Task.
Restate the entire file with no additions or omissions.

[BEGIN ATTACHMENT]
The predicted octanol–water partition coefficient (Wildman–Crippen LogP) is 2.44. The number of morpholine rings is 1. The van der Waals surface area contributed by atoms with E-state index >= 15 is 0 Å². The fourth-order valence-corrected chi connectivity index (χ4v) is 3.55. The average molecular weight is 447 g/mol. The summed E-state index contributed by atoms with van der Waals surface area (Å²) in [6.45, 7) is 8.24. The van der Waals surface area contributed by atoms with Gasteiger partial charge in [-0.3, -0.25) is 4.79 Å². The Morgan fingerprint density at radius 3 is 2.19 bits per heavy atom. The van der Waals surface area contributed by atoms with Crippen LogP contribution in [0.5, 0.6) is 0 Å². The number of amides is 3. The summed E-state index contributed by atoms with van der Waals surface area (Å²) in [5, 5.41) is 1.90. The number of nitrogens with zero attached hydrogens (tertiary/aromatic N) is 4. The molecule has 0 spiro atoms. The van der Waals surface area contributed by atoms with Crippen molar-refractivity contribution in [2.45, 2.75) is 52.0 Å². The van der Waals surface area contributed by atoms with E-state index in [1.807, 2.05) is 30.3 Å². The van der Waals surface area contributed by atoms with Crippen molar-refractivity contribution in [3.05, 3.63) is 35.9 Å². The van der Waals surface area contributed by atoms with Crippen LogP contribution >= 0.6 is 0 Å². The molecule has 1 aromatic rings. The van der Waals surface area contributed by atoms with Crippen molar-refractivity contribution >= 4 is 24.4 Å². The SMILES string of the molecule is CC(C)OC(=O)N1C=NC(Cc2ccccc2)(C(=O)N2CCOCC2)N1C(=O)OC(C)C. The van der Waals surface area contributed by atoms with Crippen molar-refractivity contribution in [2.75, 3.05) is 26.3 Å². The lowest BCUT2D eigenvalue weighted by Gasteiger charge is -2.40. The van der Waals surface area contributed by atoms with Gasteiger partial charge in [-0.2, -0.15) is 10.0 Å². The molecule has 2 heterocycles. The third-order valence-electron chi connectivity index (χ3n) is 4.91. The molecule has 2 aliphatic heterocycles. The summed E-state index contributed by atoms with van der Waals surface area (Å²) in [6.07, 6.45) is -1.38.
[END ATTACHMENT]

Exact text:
The predicted octanol–water partition coefficient (Wildman–Crippen LogP) is 2.44. The number of morpholine rings is 1. The van der Waals surface area contributed by atoms with E-state index >= 15 is 0 Å². The fourth-order valence-corrected chi connectivity index (χ4v) is 3.55. The average molecular weight is 447 g/mol. The summed E-state index contributed by atoms with van der Waals surface area (Å²) in [6.45, 7) is 8.24. The van der Waals surface area contributed by atoms with Gasteiger partial charge in [-0.3, -0.25) is 4.79 Å². The Morgan fingerprint density at radius 3 is 2.19 bits per heavy atom. The van der Waals surface area contributed by atoms with Crippen LogP contribution in [0.5, 0.6) is 0 Å². The number of amides is 3. The summed E-state index contributed by atoms with van der Waals surface area (Å²) in [5, 5.41) is 1.90. The number of nitrogens with zero attached hydrogens (tertiary/aromatic N) is 4. The molecule has 0 spiro atoms. The van der Waals surface area contributed by atoms with Crippen molar-refractivity contribution in [2.45, 2.75) is 52.0 Å². The van der Waals surface area contributed by atoms with E-state index in [1.807, 2.05) is 30.3 Å². The van der Waals surface area contributed by atoms with Crippen molar-refractivity contribution in [3.05, 3.63) is 35.9 Å². The van der Waals surface area contributed by atoms with Crippen LogP contribution >= 0.6 is 0 Å². The molecule has 1 aromatic rings. The van der Waals surface area contributed by atoms with Crippen molar-refractivity contribution >= 4 is 24.4 Å². The SMILES string of the molecule is CC(C)OC(=O)N1C=NC(Cc2ccccc2)(C(=O)N2CCOCC2)N1C(=O)OC(C)C. The van der Waals surface area contributed by atoms with Crippen molar-refractivity contribution in [2.75, 3.05) is 26.3 Å². The lowest BCUT2D eigenvalue weighted by Gasteiger charge is -2.40. The van der Waals surface area contributed by atoms with Gasteiger partial charge in [-0.2, -0.15) is 10.0 Å². The molecule has 2 heterocycles. The third-order valence-electron chi connectivity index (χ3n) is 4.91. The molecule has 2 aliphatic heterocycles. The summed E-state index contributed by atoms with van der Waals surface area (Å²) in [6.07, 6.45) is -1.38.